Tuesday, June 7, 2011

MACARTHUR KURRAJONG TREES

 I was walking my dog 'Scruff' on Macarthur Hill in Tuggeranong the other day when I noticed an old, and rare for Canberra, Kurrajong tree growing on the top of the western slope. Lovely to see. In march it was reported that an old tree had been cut down with an axe in an act of mindless vandalism further south (post here) which highlighted the importance of these old slow growing trees from a heritage aspect.

The sight of one of these fine trees is not all that remarkable until I noticed the three smaller trees, obvious offspring, growing nearby and a smaller established sapling growing just down the hill.

The Kurrajong tree being sparsely distributed and indeed often solitary was not generally cleared for grazing because its reputation as a 'fodder' tree was well known and the tree was an asset to graziers during periods of extended drought. This being the case unfortunately the Kurrajongs germinated seedlings were also a tasty morsel for stock reducing natural reproduction.


The Canberra suburb of Macarthur was first settled as a residential area in 1983 and leased grazing of the area would have ceased a few years prior to that. Allowing a few seasons for flowering and seed distribution this will have allowed the existing tree about 25 years unhindered by the grazing and trampling influences of cattle and sheep. My thoughts are that this lonesome solitary tree was a lot more numerous pre-settlement. It should be noted that Capitol Hill, the home of Australia's Parliament House was originally known as 'Kurrajong Hill' because of a lonesome specimen.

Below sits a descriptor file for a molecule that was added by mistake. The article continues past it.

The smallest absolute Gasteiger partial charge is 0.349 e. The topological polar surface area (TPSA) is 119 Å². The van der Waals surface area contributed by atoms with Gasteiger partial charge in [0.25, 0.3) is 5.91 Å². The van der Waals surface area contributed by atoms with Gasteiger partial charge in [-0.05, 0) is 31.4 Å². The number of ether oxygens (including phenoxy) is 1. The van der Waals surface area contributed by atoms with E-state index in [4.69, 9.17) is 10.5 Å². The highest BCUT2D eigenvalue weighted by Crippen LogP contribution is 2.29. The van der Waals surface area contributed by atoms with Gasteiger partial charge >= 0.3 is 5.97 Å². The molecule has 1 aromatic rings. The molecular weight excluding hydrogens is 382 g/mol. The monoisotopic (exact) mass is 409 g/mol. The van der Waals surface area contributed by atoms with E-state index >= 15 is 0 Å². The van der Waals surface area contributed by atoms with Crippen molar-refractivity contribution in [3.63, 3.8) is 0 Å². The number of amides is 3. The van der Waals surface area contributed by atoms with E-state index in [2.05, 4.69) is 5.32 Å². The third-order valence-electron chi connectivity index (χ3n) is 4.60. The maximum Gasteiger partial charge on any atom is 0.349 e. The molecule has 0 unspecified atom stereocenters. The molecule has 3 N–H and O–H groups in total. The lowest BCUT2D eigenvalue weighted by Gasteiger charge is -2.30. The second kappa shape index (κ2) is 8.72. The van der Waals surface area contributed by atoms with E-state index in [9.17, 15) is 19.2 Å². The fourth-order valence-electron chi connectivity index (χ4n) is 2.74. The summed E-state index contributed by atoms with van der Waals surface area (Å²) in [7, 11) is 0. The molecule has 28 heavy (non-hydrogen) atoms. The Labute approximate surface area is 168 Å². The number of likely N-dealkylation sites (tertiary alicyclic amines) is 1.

Apart from the tree's use as European animal fodder traditional Aboriginal use of the tree was widespread with the roots of the tree being edible and the seeds utilized in some form after processing. Fiber from the bark of the tree was used for making twine (ref). I have also read that a palatable coffee substitute can also be made from the ground roasted seeds.

The last photo below shows the Kurrajong sapling down the hill just taking form as a strong looking tree. Left unmolested it will in turn now mature, flower and distribute its seed. The regeneration of our urban Canberra habitat can with time be quite remarkable...